However, exfiltration of data from a device necessarily requires more than just knowledge of the number – it generally requires physical access to the device, or an exploit to install malware on the device that will then send data from the phone to the attackers. However, that necessarily requires an active network connection.

There are more theoretical approaches for exfiltrating data from a device, such as side-channel attacks that monitor electromagnetic radiation from the device. However, these generally require close physical proximity to the device to work in lab settings.

So what is that tweet about? Clarification comes in a follow-up tweet from the author:

To be clear: I’m talking about messaging not apps such as banking or a Word document on your phone. The Italian police told me they could listen to and read any message traffic in real time

– @krishgm, https://twitter.com/krishgm/status/1388082271815671808

This indicates they are talking about interception of SMS, which is trivial, especially if the mobile network operator cooperates – which they might be legally required to do. SMS have next to no security guarantees like Confidentiality, Integrity, or Authenticity. This is in stark contrast to all mainstream messaging apps that do use transport encryption, or even end-to-end encryption. For example, it is exceedingly unlikely that Italian police have cracked Signal encryption. For messaging services with transit encryption but without E2EE, the messaging provider (such as Facebook or Telegram) does have the plaintext messages and could be compelled to hand them over to the police.

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    "This indicates they are talking about interception of SMS" - The tweet before the one you cite clearly says "... Including WhatsApp and signal". So the claim is not about SMS only. May 1 at 13:00
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    @SteffenUllrich I'd be inclined to attribute that to Hanlon's razor: the journalist in question most likely did not understand what they are seeing. Surely they're not knowingly spreading FUD for some reason. Here they claim that messages were intercepted without a malware implant which does not square with Whatsapp/Signal E2EE. If the Italian police were to have such capabilities (and were flaunting them with such weak opsec) this would indicate that all classical crypto is over.
    – amon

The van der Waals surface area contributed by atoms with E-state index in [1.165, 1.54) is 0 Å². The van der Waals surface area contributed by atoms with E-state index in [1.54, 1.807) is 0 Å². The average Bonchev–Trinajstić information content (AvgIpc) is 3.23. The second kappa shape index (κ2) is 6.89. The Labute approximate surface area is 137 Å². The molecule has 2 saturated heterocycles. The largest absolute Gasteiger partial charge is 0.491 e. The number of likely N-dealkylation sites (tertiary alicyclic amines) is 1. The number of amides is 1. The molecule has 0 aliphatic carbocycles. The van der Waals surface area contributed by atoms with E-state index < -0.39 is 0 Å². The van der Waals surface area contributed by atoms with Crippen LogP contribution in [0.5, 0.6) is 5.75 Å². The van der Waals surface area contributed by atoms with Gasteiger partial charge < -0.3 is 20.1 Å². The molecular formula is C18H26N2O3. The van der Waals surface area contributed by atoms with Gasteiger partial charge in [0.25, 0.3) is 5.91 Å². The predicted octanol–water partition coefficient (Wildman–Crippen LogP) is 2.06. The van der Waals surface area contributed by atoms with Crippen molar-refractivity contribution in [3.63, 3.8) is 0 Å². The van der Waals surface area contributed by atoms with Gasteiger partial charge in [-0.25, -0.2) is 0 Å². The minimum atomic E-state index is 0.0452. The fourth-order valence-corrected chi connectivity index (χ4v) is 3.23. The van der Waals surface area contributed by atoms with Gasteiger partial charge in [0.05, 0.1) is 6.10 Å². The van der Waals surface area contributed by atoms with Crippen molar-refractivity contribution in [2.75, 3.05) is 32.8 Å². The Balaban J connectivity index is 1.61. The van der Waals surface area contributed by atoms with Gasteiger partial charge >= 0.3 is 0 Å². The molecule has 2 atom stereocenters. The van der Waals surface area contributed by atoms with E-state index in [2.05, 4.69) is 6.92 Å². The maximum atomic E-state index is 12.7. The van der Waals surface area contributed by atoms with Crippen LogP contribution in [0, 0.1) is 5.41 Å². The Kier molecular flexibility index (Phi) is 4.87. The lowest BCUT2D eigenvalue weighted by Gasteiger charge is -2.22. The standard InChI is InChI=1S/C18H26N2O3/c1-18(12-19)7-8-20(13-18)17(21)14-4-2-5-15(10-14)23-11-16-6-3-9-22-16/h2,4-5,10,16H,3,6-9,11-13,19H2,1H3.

May 1 at 13:09
  • I agree. There got probably several information snippets mixed up and simplified in the wrong way due to an insufficient technical understanding. May 1 at 13:38
  • Yes, I agree also that it is most likely that Guru-Murthy would have considered Signal and WhatsApp to be "messaging". May 2 at 8:10
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Attackers wishing to take over control of a phone would use an IMSI catcher. This operates as a fake mobile tower, so this is a MITM attack. Some countries do not have encrypted phone traffic, in others IMSI-catchers are used by law enforcement and intelligence agencies. It is possible to downgrade the GSM/LTE protocol so that mutual authentication between network and phone does not work.

When travelling through foreign airports, it is best not to switch on your phone until clear of the airport.

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    Reading traffic to a phone does not mean " take over control of a phone ". You've expanded the threat beyond reality.
    – schroeder
    May 1 at 18:33
  • I recently dealt with an incident like this. "Stingray (IMSI catcher] equipment could operate in both active and passive modes, in the first case the device simulates the behavior of a wireless carrier cell tower, in the second case it actively interferes with cellular devices performing operations like data exfiltration." resources.infosecinstitute.com/topic/…
    – Klaatu
    May 1 at 18:50
  • And that still isn't "taking over control of a phone". Please read the article you linked. Until you can connect the dots between "IMSI-catchers" and "control", this is fiction.
    – schroeder
    May 1 at 19:00
  • It requires another step - hidden SMS.
    – Klaatu
    May 3 at 13:02